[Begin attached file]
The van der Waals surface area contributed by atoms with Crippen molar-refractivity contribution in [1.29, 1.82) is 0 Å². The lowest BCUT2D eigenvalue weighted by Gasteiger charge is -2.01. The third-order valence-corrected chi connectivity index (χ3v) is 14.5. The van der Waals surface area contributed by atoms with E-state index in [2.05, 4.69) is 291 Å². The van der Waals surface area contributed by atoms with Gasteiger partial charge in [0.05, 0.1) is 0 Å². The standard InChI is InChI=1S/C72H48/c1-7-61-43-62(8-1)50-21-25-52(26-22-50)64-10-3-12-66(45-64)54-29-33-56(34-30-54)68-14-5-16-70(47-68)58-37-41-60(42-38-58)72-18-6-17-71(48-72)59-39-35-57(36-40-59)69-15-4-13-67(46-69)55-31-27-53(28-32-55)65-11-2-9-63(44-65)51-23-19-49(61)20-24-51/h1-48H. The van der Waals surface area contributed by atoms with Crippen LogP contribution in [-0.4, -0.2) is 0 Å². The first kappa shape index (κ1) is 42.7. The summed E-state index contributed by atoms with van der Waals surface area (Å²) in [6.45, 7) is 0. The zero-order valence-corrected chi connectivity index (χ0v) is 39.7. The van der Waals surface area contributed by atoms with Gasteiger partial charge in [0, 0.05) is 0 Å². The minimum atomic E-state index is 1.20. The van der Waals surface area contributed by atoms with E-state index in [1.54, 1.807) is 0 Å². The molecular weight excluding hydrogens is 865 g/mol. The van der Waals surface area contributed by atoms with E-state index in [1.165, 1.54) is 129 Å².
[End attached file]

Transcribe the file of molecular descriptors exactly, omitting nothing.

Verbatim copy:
The van der Waals surface area contributed by atoms with Crippen molar-refractivity contribution in [1.29, 1.82) is 0 Å². The lowest BCUT2D eigenvalue weighted by Gasteiger charge is -2.01. The third-order valence-corrected chi connectivity index (χ3v) is 14.5. The van der Waals surface area contributed by atoms with E-state index in [2.05, 4.69) is 291 Å². The van der Waals surface area contributed by atoms with Gasteiger partial charge in [0.05, 0.1) is 0 Å². The standard InChI is InChI=1S/C72H48/c1-7-61-43-62(8-1)50-21-25-52(26-22-50)64-10-3-12-66(45-64)54-29-33-56(34-30-54)68-14-5-16-70(47-68)58-37-41-60(42-38-58)72-18-6-17-71(48-72)59-39-35-57(36-40-59)69-15-4-13-67(46-69)55-31-27-53(28-32-55)65-11-2-9-63(44-65)51-23-19-49(61)20-24-51/h1-48H. The van der Waals surface area contributed by atoms with Crippen LogP contribution in [-0.4, -0.2) is 0 Å². The first kappa shape index (κ1) is 42.7. The summed E-state index contributed by atoms with van der Waals surface area (Å²) in [6.45, 7) is 0. The zero-order valence-corrected chi connectivity index (χ0v) is 39.7. The van der Waals surface area contributed by atoms with Gasteiger partial charge in [0, 0.05) is 0 Å². The minimum atomic E-state index is 1.20. The van der Waals surface area contributed by atoms with E-state index in [1.54, 1.807) is 0 Å². The molecular weight excluding hydrogens is 865 g/mol. The van der Waals surface area contributed by atoms with E-state index in [1.165, 1.54) is 129 Å².